Kristin K. knew something was wrong early one recent Monday when her 11-year-old adopted tabby, Sonny, skipped breakfast and lay on the floor.
“He’s the self-appointed sheriff in our household, always policing the other two cats,” Kristin says. “And he’s normally very active in the morning and runs to his food bowl. So I had a bad feeling.”
Kristin immediately took Sonny to the ASPCA Animal Hospital, where he was examined by veterinarian Dr. Mary St. Martin.
“His symptoms were subtle, but he had a tense abdomen and a fever,” recalls Dr. St. Martin, who diagnosed Sonny with acute pancreatitis based on his blood work and an ultrasound that revealed changes in and around his pancreas.
Pancreatitis is commonly treated by veterinarians at the ASPCA, with supportive care such as intravenous fluids, pain medication and anti-nausea medications to control vomiting.
After three nights and four days of treatment at the Hospital, Sonny went home, where Kristin reports “the self-appointed sheriff is back at work.”
As it does in humans, the pancreas, a V-shaped organ located near the stomach and the small intestine, produces insulin, which helps metabolize sugar in the body and is necessary for the digestion of nutrients by producing enzymes which promote the digestion and absorption of fats.
While it’s not always easy to pinpoint the cause, pancreatitis in cats and dogs can be triggered by certain infections or diseases, metabolic disorders, medications and abdominal surgery or trauma. In cats, pancreatitis is often associated with inflammatory liver or intestinal disease, also known as triaditis. In dogs, acute pancreatitis can be caused by dietary indiscretions. Obese and overweight pets, and those fed diets high in fat, are also at risk.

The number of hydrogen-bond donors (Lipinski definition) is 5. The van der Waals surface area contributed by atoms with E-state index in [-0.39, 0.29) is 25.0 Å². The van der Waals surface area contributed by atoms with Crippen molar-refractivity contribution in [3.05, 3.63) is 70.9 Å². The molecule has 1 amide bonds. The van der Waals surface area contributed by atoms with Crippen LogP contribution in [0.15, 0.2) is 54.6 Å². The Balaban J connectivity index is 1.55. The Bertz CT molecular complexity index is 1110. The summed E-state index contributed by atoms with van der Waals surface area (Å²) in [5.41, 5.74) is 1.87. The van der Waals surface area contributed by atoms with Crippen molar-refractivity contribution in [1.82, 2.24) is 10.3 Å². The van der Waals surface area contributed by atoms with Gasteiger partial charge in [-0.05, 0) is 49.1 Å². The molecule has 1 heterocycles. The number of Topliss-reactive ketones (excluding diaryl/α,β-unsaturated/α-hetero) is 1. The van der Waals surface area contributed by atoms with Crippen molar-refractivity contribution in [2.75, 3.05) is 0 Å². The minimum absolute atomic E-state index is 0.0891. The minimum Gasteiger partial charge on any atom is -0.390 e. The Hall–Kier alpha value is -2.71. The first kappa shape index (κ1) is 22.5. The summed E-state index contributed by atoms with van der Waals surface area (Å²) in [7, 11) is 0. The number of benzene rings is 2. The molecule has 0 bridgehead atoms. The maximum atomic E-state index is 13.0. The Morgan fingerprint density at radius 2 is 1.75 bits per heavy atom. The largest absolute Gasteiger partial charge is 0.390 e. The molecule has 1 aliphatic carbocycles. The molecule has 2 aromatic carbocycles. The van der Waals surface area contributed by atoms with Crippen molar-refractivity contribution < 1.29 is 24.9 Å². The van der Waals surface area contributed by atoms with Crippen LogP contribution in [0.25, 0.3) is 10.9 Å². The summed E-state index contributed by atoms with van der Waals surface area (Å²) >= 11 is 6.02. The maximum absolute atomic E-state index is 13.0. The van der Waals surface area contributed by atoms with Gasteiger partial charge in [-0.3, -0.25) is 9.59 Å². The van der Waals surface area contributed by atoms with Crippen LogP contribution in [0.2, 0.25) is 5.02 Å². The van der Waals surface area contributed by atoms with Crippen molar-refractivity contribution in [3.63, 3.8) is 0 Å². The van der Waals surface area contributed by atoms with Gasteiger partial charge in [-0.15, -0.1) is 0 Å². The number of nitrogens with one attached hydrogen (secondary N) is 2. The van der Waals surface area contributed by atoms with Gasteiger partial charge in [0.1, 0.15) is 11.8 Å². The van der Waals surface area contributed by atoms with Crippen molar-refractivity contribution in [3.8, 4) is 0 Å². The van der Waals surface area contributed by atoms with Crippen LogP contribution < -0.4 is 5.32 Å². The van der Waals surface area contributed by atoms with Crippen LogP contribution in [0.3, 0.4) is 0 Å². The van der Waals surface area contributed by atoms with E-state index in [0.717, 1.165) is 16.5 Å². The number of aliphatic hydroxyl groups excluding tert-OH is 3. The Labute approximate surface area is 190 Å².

Sonny had never before suffered from pancreatitis but displayed the classic symptoms, including dehydration and decreased appetite. Dogs more commonly develop vomiting and abdominal pain. Both dogs and cats can also develop jaundice associated with pancreatitis.
There are also possible associations between pancreatitis (especially chronic pancreatitis) and diabetes. Sonny’s blood sugar was high and he is being monitored for the possible development of diabetes, which could require treatment with insulin injections.
“It isn’t easy to prevent pancreatitis, but diet changes and keeping pets at ideal body weight may help,” says Dr. St. Martin.